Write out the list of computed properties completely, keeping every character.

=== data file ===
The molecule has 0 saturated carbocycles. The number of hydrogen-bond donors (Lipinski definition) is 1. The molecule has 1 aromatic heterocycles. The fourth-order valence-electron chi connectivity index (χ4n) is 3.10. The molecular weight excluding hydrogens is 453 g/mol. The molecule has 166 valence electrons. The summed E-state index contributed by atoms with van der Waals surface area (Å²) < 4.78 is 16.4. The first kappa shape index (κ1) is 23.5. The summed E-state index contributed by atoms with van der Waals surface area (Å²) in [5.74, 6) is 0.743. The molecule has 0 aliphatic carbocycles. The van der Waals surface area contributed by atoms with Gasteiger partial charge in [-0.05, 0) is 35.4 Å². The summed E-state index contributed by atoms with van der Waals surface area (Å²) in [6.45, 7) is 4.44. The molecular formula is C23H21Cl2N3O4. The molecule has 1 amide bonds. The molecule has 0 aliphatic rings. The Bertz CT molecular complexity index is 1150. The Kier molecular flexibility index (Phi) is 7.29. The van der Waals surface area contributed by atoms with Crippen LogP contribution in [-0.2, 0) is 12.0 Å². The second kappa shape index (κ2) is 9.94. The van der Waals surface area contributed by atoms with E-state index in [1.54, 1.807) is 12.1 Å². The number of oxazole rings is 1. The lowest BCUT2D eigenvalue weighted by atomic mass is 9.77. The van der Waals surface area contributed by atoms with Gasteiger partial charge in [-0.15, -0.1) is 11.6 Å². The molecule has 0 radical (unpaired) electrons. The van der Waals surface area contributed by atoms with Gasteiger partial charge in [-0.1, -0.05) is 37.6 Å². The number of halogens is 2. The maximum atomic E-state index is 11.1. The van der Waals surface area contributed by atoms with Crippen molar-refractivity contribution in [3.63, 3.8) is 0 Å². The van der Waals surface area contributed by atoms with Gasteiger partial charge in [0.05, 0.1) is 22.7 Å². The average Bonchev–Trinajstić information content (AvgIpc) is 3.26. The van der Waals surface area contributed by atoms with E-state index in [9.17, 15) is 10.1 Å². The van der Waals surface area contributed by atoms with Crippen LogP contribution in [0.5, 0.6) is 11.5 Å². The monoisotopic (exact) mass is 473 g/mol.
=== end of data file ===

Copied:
The molecule has 0 saturated carbocycles. The number of hydrogen-bond donors (Lipinski definition) is 1. The molecule has 1 aromatic heterocycles. The fourth-order valence-electron chi connectivity index (χ4n) is 3.10. The molecular weight excluding hydrogens is 453 g/mol. The molecule has 166 valence electrons. The summed E-state index contributed by atoms with van der Waals surface area (Å²) < 4.78 is 16.4. The first kappa shape index (κ1) is 23.5. The summed E-state index contributed by atoms with van der Waals surface area (Å²) in [5.74, 6) is 0.743. The molecule has 0 aliphatic carbocycles. The van der Waals surface area contributed by atoms with Gasteiger partial charge in [-0.05, 0) is 35.4 Å². The summed E-state index contributed by atoms with van der Waals surface area (Å²) in [6.45, 7) is 4.44. The molecular formula is C23H21Cl2N3O4. The molecule has 1 amide bonds. The molecule has 0 aliphatic rings. The Bertz CT molecular complexity index is 1150. The Kier molecular flexibility index (Phi) is 7.29. The van der Waals surface area contributed by atoms with Crippen LogP contribution in [-0.2, 0) is 12.0 Å². The second kappa shape index (κ2) is 9.94. The van der Waals surface area contributed by atoms with E-state index in [1.54, 1.807) is 12.1 Å². The number of oxazole rings is 1. The lowest BCUT2D eigenvalue weighted by atomic mass is 9.77. The van der Waals surface area contributed by atoms with Gasteiger partial charge in [-0.15, -0.1) is 11.6 Å². The molecule has 0 radical (unpaired) electrons. The van der Waals surface area contributed by atoms with Gasteiger partial charge in [-0.1, -0.05) is 37.6 Å². The number of halogens is 2. The maximum atomic E-state index is 11.1. The van der Waals surface area contributed by atoms with Crippen molar-refractivity contribution in [3.63, 3.8) is 0 Å². The van der Waals surface area contributed by atoms with Gasteiger partial charge in [0.05, 0.1) is 22.7 Å². The average Bonchev–Trinajstić information content (AvgIpc) is 3.26. The van der Waals surface area contributed by atoms with E-state index in [9.17, 15) is 10.1 Å². The van der Waals surface area contributed by atoms with Crippen LogP contribution in [0.5, 0.6) is 11.5 Å². The monoisotopic (exact) mass is 473 g/mol.